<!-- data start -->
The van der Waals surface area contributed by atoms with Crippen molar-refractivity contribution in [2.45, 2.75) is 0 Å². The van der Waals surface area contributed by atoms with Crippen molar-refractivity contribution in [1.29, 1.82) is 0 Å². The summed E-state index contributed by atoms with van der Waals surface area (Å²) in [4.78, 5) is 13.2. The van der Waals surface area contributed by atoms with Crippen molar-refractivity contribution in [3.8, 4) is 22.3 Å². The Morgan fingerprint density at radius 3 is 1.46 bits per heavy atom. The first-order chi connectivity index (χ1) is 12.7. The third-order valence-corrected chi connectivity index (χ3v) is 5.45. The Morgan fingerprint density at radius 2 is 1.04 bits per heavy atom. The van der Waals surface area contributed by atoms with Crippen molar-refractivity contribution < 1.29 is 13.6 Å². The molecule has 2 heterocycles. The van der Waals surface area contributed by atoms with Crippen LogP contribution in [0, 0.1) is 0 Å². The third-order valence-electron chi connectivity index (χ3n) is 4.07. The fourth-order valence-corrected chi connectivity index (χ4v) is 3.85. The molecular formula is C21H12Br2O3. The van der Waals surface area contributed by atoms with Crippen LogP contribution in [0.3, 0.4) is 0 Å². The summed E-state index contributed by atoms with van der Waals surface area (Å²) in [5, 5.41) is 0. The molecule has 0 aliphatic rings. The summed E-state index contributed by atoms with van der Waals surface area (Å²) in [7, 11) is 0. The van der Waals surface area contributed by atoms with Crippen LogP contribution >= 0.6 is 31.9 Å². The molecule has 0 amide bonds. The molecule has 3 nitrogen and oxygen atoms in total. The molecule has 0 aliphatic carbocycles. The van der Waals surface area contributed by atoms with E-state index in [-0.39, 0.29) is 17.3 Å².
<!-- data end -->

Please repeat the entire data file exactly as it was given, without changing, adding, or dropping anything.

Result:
The van der Waals surface area contributed by atoms with Crippen molar-refractivity contribution in [2.45, 2.75) is 0 Å². The van der Waals surface area contributed by atoms with Crippen molar-refractivity contribution in [1.29, 1.82) is 0 Å². The summed E-state index contributed by atoms with van der Waals surface area (Å²) in [4.78, 5) is 13.2. The van der Waals surface area contributed by atoms with Crippen molar-refractivity contribution in [3.8, 4) is 22.3 Å². The Morgan fingerprint density at radius 3 is 1.46 bits per heavy atom. The first-order chi connectivity index (χ1) is 12.7. The third-order valence-corrected chi connectivity index (χ3v) is 5.45. The Morgan fingerprint density at radius 2 is 1.04 bits per heavy atom. The van der Waals surface area contributed by atoms with Crippen molar-refractivity contribution < 1.29 is 13.6 Å². The molecule has 2 heterocycles. The van der Waals surface area contributed by atoms with Crippen LogP contribution in [0, 0.1) is 0 Å². The third-order valence-electron chi connectivity index (χ3n) is 4.07. The fourth-order valence-corrected chi connectivity index (χ4v) is 3.85. The molecular formula is C21H12Br2O3. The van der Waals surface area contributed by atoms with Crippen LogP contribution in [0.3, 0.4) is 0 Å². The summed E-state index contributed by atoms with van der Waals surface area (Å²) in [5, 5.41) is 0. The molecule has 0 aliphatic rings. The summed E-state index contributed by atoms with van der Waals surface area (Å²) in [7, 11) is 0. The van der Waals surface area contributed by atoms with Crippen LogP contribution >= 0.6 is 31.9 Å². The molecule has 0 amide bonds. The molecule has 3 nitrogen and oxygen atoms in total. The molecule has 0 aliphatic carbocycles. The van der Waals surface area contributed by atoms with E-state index in [-0.39, 0.29) is 17.3 Å².